What if there was some way to simplify the process of getting into our dorms? Wouldn't it be easier if you could swipe into your building with something attached to your keys? What if you could replace all magstripe style cards in your wallet with a single keyfob? Our CardFree project was inspired by our interest in Samsung's MST technology and our desire to build something that might improve the convenience of an action taken by students multiple times a day.

What it does

CardFree replicates the magnetic signature of a magnetic stripe card. It works with any type of magstripe card, such as a student ID or a credit card.

Using a magnetic card reader, we obtain the raw binary data from the user's card and program it to the key-chain device (ATTiny85), so that it can replay the binary signals through a temporarily generated electromagnetic field. The pulse of data within this field "tricks" any magnetic card reader, be it a point of sales or a door lock, into thinking a card was swiped through it.

How we built it

MagWorks Software - Our magnetic stripe reader is an HID USB device. It doesn't have a serial interface and therefore requires direct control through binary data transfers across the USB protocol. As little documentation exists for such devices, we researched the types of data transfers for USB and learned how to construct these binary instructions bit by bit. We used this knowledge to write a Python-based CLI driver (MagWorks) for our magnetic stripe reader, customized for everything we need. It can read, write, clone, and erase any magnetic stripe card.

Circuitry - Based on SamyK's MagSpoof design, we created a circuit that produces an electromagnetic field that projects magnetic stripe data wirelessly into any magnetic card reader.

ATTiny85 - Microcontroller controlling the entire device, stores relevant card data and replays it.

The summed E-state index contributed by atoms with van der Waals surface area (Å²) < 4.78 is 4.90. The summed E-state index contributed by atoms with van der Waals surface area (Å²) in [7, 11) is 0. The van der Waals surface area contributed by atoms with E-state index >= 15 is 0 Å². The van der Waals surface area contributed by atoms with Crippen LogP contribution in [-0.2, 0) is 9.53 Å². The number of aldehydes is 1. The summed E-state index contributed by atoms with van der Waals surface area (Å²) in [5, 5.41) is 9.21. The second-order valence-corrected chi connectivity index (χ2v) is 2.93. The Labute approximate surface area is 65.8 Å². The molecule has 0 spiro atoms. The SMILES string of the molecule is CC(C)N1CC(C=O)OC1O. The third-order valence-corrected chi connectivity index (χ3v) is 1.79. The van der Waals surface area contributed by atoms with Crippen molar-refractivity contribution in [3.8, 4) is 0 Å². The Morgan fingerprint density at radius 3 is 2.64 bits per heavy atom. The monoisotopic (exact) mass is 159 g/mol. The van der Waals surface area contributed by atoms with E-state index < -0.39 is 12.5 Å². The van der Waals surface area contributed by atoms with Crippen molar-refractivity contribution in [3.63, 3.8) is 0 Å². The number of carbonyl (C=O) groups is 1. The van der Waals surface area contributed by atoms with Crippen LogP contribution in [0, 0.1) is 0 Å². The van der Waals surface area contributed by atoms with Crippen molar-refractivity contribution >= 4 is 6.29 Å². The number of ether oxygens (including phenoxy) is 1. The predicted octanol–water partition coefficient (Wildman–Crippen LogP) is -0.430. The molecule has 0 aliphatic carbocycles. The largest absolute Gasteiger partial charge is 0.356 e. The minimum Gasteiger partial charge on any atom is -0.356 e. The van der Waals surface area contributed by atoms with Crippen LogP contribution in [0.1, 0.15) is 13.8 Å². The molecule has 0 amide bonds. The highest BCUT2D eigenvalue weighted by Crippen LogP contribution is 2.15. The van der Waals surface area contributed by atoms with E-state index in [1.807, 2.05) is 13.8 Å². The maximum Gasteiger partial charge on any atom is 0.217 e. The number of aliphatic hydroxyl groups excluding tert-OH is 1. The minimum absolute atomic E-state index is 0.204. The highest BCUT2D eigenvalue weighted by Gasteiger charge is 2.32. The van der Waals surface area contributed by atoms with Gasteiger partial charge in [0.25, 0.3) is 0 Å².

L293D Motor Driver - Motor driver to provide necessary current from LiPo battery for a sufficient magnetic field to generated by the magnetic coils.

Magnetic Coils - ~50 coils of 24 gauge magnetic wire with ~ 3-inch circumference

LiPo - 100 mAh 3.7 V battery for inducing the magnetic field and powering ATTiny85.

Case - To create more of a "production" model of our circuit, we 3D-printed an enclosure for our most successful prototype device. This enclosure isn't perfect, but acts as a perfect model for what the key-chain could look like.

Challenges we ran into

We tried to miniaturize our circuit further but it had a short that we were unable to locate. We had to use our V2 prototype for the final product, despite it being larger than we initially desired for the final product.

We struggled to accurately reproduce all three tracks of a magstripe card with our circuit. We had to spend a lot of time running through small, tedius changes to the ATTiny85's programming in order to produce a consistent, correct magnetic field with the correct card data.

It was very difficult to decode the data on our student IDs. Our card reader does not read and return the raw binary digits directly off of the magnetic stripe. It actually has it's own specs for reading raw card data, and we had to do a lot of binary conversions to figure out exactly how to translate the raw data we received into something we could use.

Accomplishments that we're proud of

  1. Writing a Python-based driver for a USB device that would otherwise be unresponsive.

  2. Successfully decoding the data off of the UMD student ID cards.

  3. Successfully simulating magnetic strip cards with a keychain-sized device.

What we learned

  1. How to write drivers for and directly control USB devices.

  2. How financial cards follow a standard ISO encoding format, and how to parse it.

  3. How to decode raw data encoded on any non-standard magnetic stripe card.

  4. How to effectively organize components on a circuit with limited space.

  5. How magnetic stripe data can be produced via an electromagnetic field to "trick" card readers into thinking a card was swiped.

What's next for CardFree

  • Make it much smaller.

  • Use a custom printed PCB instead of complex soldering.

  • Add functionality for multiple cards on a single CardFree.

  • Add a larger battery.

  • Improve reliability and range.

  • Better activation button.

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